Under Obama, U.S. personal freedom ranking slips below France
By Jason Russell | November 18, 2014 | 12:48 pm
A new study shows that citizens of France now feel that they enjoy more personal freedom…
Americans’ assessments of their personal freedom have significantly declined under President Obama, according to a new study from the Legatum Institute in London, and the United States now ranks below 20 other countries on this measure.
The research shows that citizens of countries including France, Uruguay, and Costa Rica now feel that they enjoy more personal freedom than Americans.
As the Washington Examiner reported this morning, representatives of the Legatum Institute are in the U.S. this week to promote the sixth edition of their Prosperity Index. The index aims to measure aspects of prosperity that typical gross domestic product measurements don’t include, such as entrepreneurship and opportunity, education, and social capital.
The freedom scores are based on polling data from 2013 indicating citizens’ satisfaction with their nation’s handling of civil liberties, freedom of choice, tolerance of ethnic minorities, and tolerance of immigrants. Polling data were provided by Gallup World Poll Service. The index is notable for the way it measures how free people feel, unlike other freedom indices that measure freedom by comparing government policies.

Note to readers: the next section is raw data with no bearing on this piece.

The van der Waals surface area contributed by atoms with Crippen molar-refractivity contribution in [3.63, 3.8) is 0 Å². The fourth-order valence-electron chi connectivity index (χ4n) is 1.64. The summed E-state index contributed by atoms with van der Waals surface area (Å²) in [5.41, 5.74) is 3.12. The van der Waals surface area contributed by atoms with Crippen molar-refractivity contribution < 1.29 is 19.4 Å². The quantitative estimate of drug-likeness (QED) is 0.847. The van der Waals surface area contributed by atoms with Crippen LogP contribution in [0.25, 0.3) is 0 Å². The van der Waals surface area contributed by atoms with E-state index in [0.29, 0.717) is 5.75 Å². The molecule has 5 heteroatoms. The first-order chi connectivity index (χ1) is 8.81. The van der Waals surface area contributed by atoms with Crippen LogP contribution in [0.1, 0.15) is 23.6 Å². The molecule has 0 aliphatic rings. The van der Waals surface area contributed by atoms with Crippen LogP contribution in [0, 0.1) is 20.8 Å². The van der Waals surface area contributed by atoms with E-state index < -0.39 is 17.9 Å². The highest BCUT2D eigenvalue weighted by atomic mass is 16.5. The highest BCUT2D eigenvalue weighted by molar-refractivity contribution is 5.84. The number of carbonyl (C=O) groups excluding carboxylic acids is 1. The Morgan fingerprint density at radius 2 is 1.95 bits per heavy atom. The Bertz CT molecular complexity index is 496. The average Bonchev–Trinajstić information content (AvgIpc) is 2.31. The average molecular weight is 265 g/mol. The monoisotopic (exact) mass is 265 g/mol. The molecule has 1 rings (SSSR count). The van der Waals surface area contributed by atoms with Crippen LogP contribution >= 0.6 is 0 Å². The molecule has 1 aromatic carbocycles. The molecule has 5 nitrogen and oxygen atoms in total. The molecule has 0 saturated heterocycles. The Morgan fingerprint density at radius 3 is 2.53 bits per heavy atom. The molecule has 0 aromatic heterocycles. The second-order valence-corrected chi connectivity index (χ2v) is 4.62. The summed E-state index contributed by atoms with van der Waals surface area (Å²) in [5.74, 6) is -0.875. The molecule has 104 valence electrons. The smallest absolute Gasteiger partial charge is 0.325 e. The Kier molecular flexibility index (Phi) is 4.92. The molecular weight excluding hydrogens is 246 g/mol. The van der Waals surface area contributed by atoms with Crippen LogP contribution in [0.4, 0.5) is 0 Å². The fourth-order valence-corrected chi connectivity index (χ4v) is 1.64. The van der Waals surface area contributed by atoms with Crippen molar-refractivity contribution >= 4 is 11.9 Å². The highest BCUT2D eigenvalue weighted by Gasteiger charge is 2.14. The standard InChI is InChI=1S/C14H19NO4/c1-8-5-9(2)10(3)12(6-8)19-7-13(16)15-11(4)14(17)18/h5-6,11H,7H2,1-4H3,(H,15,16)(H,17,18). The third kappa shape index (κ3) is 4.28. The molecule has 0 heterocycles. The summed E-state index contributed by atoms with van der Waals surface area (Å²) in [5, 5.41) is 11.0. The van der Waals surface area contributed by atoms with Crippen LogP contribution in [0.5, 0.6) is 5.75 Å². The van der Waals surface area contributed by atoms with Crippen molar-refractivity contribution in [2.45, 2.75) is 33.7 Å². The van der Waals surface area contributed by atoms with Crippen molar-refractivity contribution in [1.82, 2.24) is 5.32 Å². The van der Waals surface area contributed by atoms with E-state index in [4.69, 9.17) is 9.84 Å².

“This is not a good report for Obama,” Legatum Institute spokeswoman Cristina Odone told the Washington Examiner.
In the 2010 report (which relied on data gathered in 2009), the U.S. was ranked ninth in personal freedom, but that ranking has since fallen to 21st, with several countries, including France, Germany and the United Kingdom passing the U.S.
The nation’s overall personal freedom score has declined by 17 percent since 2009, with a 22 percent drop in combined civil liberty and free choice contributing to that decline.
Of the eight categories in the index, personal freedom was America’s second lowest performance relative to other countries. The U.S. had its lowest ranking when it came to safety and security (a broad measure of how threatened citizens feel in instances such as walking late at night, or expressing their opinions) — ranking 31st out of 142 countries.
The cross-country comparisons in the index should be taken with a grain of salt. The perception of what freedom means in New Zealand, which has the highest personal freedom ranking, may vary from how Americans measure their own personal freedom. But regardless of how the U.S. compares to other countries, there is no denying that Americans felt less free in 2013 after four more years of Obama’s presidency. And so now he faces the embarrassment of being the president that made Americans feel less free than the French.